Two Cult Eyewear Brands, a brief history
There are hundreds of brands associated with eyewear, but few have a history which has stood the test of time. It is always interesting to see how a company has grown. Usually from humble origins and through tough economic climates. Quality prevails and here is the history of just 2 of the quality brands we stock at Allegro Optical.
No one is sure when this brand came to be, but at some point around 1881 an Englishman named Stanley Druiff set off for the U.S for the procurement of fountain pens, watches & spectacles to sell back in Britain. Only the sale of the spectacles succeeded! In fact, so successful was he, that he went on to found The Anglo-American School of Optics, an educational training service. The school offered personal tuition or lessons by correspondence. In this 1902 advertisement, (Now owned by the British College of Optometrists) it claims to be the ‘Oldest School of its kind in this country’, with the aim of turning out the ‘thorough refractionist’.
In 1947 the company was bought from Druiff’s descendants by optician Arthur Jenkin. With the commencement of the NHS in 1948 demand for frames increased dramatically. Imports from the U.S ceased during WW2 and resumed again in 1955. Jenkins’ son, Lawrence, left Britain in 1967 and headed for New York to learn the trade of spectacle making. He first worked as a dispenser for a high-class optical practice where he found himself amongst celebrity clients such as Paul Newman & Greta Garbo. Inspired by such clients, he went on to do some freelance design. Ultimately backed by American money, manufactured frames in volume for the first time. The business grew very successfully and by the 1980’s boasted a Park Avenue, New York practice and gained a huge following still popular today.
In 1926 Philip Oliver Goldsmith was a salesman for the large optical firm Raphael’s Ltd. He started hand-making spectacles at premises in London and established his own company to sell them at 4 guineas a pair. Goldsmith developed the first flesh coloured frame in an aim to make specs more unobtrusive.
In 1936 his son Charles joined the company and it was he who recognized their true fashion potential. Ornamental frames were made to coordinate with clothing and featured jewels and metal inserts.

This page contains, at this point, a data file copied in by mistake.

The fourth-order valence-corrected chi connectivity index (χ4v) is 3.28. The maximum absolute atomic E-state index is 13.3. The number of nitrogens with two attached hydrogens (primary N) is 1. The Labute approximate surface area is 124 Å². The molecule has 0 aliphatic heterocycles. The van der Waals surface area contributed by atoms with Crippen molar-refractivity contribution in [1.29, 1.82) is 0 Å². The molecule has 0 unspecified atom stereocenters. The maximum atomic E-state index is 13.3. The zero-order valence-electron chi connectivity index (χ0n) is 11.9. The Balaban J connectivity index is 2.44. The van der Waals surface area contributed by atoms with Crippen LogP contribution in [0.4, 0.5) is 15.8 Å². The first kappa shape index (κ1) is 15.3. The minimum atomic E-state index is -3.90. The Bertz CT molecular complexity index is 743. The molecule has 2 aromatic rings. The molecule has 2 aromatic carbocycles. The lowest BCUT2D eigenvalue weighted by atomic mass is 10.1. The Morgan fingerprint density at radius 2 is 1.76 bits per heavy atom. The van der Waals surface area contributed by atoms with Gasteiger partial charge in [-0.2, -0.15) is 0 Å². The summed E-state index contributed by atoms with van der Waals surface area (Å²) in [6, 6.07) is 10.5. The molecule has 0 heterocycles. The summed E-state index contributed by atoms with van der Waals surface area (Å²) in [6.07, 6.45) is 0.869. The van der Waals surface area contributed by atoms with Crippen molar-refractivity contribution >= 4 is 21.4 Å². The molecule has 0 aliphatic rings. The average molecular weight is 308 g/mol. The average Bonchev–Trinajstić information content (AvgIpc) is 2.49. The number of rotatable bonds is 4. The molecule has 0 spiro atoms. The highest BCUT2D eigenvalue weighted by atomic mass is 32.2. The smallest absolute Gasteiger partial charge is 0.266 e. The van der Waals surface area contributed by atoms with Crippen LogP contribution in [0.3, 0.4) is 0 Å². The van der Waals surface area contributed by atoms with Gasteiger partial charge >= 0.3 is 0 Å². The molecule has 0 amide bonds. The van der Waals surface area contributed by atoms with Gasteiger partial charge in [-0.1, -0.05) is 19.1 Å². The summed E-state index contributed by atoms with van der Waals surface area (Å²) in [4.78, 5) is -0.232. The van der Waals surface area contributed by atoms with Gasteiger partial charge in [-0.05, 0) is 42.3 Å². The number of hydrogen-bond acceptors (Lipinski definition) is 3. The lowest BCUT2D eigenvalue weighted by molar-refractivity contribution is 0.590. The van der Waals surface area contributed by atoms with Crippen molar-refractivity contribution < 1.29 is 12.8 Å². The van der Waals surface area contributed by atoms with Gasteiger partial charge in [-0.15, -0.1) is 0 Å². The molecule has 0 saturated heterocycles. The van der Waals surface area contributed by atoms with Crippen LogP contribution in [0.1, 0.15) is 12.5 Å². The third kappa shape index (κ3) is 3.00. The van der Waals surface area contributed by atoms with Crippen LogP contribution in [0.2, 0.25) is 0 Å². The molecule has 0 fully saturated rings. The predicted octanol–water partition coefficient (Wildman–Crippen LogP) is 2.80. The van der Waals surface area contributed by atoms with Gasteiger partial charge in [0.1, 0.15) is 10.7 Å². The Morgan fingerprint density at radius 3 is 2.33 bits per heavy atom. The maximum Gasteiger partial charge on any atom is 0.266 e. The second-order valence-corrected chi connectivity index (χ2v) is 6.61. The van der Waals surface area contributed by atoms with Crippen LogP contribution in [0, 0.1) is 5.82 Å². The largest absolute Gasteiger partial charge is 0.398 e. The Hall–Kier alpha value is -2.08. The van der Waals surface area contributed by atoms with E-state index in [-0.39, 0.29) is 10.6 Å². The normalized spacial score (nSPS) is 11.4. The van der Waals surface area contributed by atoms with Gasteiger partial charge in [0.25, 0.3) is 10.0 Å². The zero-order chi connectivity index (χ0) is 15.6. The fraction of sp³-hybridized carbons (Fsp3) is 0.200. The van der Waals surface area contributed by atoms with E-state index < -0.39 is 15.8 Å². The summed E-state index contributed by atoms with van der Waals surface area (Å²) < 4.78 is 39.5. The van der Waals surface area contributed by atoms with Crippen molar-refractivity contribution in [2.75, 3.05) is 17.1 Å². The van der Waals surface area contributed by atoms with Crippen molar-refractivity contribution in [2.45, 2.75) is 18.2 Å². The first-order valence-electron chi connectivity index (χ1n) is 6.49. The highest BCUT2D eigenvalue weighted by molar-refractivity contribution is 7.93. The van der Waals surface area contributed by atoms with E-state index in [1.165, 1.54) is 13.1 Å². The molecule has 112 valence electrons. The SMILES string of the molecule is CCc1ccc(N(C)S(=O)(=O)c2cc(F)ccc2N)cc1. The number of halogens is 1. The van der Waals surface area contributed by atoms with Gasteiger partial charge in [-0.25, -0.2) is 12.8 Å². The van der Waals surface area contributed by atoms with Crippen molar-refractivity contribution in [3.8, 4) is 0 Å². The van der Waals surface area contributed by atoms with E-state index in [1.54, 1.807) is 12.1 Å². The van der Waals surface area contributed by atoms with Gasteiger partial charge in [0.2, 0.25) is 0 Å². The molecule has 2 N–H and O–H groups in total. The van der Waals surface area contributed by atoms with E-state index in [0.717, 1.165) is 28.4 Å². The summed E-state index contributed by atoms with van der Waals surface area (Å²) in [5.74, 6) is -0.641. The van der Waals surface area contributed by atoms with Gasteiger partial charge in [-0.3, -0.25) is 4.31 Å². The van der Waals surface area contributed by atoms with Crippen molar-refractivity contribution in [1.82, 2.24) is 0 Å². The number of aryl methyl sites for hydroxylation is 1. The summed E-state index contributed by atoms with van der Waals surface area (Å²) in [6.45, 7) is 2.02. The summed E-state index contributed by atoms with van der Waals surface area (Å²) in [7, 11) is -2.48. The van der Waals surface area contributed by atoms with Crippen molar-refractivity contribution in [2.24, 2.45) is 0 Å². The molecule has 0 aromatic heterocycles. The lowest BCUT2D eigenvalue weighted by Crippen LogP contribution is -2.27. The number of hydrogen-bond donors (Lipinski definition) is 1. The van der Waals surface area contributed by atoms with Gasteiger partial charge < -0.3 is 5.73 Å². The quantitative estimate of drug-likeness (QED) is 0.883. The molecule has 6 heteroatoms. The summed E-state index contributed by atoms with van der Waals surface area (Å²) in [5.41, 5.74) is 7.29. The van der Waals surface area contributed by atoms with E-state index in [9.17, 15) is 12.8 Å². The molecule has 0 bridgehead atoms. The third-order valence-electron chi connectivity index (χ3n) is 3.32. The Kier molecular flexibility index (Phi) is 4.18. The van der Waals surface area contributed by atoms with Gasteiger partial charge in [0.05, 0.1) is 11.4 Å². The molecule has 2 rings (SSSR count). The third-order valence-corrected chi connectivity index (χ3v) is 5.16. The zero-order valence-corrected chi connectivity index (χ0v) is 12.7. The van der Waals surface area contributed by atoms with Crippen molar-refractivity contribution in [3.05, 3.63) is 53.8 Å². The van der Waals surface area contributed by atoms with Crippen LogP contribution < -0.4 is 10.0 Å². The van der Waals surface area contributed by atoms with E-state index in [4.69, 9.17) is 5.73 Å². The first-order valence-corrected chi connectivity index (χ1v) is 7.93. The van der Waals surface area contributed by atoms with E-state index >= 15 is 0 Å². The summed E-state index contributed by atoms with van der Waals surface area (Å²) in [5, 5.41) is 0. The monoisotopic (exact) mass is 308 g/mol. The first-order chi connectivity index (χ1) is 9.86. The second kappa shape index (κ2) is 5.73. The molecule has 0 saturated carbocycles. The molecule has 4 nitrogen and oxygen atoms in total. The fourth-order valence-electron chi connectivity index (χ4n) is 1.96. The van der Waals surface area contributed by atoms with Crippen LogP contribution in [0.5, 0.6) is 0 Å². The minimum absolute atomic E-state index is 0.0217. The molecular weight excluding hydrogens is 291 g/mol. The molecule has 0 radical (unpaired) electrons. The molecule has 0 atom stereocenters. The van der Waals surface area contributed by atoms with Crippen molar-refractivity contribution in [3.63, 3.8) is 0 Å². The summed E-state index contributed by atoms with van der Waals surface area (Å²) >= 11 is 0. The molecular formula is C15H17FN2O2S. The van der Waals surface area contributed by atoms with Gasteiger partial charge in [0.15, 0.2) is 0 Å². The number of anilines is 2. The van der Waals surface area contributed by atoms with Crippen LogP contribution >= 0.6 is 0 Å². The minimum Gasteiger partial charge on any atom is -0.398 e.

During World War Two, Oliver Goldsmith was seconded by the government to make prescription glasses for the armed forces. ‘My grandfather said the most distressing aspect of work at the time was getting the “dead list” who no longer needed spectacles made for them,’ Oliver Goldsmith recalled.
The firm still produced glasses, but form was not as important as function. The gas mask spectacle was in great demand at the time – with ultra-thin temples and small diameter lenses.
Two years after the war finished, Oliver (Philip) Goldsmith died suddenly. He had kept a health condition secret from his family for some time. His son, Charles Goldsmith, who had worked at the company since the age of 16, assumed the name Oliver when he took over the business.
A new era
After his father’s passing, the company sold sunglasses to high-class establishments such as Harrod’s. He began advertising in British magazines including Tatler and Harper’s Bazaar. Celebrity endorsements helped their fame and it is known that before marrying, Prince Charles and Lady Diana Spencer commissioned spectacles from them to match Lady Diana’s dresses.
Oliver Goldsmith spectacles soon became synonymous with high quality, sought-after eyewear and are still going strong today.
Blog by Claire Atkinson